• 3 An additional issue regarding whether the property settlement agreement operated to sever the joint tenancy involves the trial court's determination that an intent to sever could be found from the alleged severance of the unity of possession. The trial court concluded that the parties' agreement to arrange for exclusive possession of a section of the property for each party severed the unity of possession. We disagree. It is well settled in Illinois that joint tenants may contract with each other concerning the use of the common property, such as for the exclusive use of the property by one of them. (Tindall v. Yeats (1946), 392 Ill. 502, 64 N.E.2d 903; see 48A C.J.S. Joint Tenancy sec. 27, (1981).) They may, by contract, provide for the exclusive possession of one for such time as may be agreed upon by them. (Curtis v. Swearingen (1826), 1 Ill. (Breese) 207.) In the instant case, the parties' contracting for exclusive possession was not an indication of an intent to sever the joint tenancy, and it should not have been a factor in the trial court's determination.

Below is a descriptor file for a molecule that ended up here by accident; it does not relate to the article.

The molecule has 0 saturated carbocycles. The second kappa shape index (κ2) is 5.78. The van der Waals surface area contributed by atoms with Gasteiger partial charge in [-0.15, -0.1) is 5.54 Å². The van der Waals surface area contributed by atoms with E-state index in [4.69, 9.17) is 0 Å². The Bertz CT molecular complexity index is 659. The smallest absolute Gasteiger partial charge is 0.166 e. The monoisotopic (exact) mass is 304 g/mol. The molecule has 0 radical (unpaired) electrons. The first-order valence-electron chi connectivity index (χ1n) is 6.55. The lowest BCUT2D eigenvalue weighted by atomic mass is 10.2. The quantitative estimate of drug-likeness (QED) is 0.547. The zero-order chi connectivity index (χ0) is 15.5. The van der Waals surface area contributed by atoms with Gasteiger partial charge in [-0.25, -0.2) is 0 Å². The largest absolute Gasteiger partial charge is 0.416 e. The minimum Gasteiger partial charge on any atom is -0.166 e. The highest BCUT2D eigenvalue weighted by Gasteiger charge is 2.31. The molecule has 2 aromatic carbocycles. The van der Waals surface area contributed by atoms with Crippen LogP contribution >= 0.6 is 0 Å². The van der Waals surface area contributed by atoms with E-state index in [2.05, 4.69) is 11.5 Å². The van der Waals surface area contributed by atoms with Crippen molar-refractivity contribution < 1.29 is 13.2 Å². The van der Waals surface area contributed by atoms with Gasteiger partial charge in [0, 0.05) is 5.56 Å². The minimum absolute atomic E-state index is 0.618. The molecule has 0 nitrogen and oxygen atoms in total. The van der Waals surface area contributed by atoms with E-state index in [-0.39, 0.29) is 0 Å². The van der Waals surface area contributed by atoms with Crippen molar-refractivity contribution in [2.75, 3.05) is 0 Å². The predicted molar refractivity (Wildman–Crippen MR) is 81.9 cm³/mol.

In the instant action, we have found that neither the property settlement nor the court order operated to sever the joint tenancy. However, based on a contract theory that was originally proposed by the Estate at the trial court but was not addressed by the court, we find that the Estate is entitled to one-half of the proceeds from the sale of the marital home.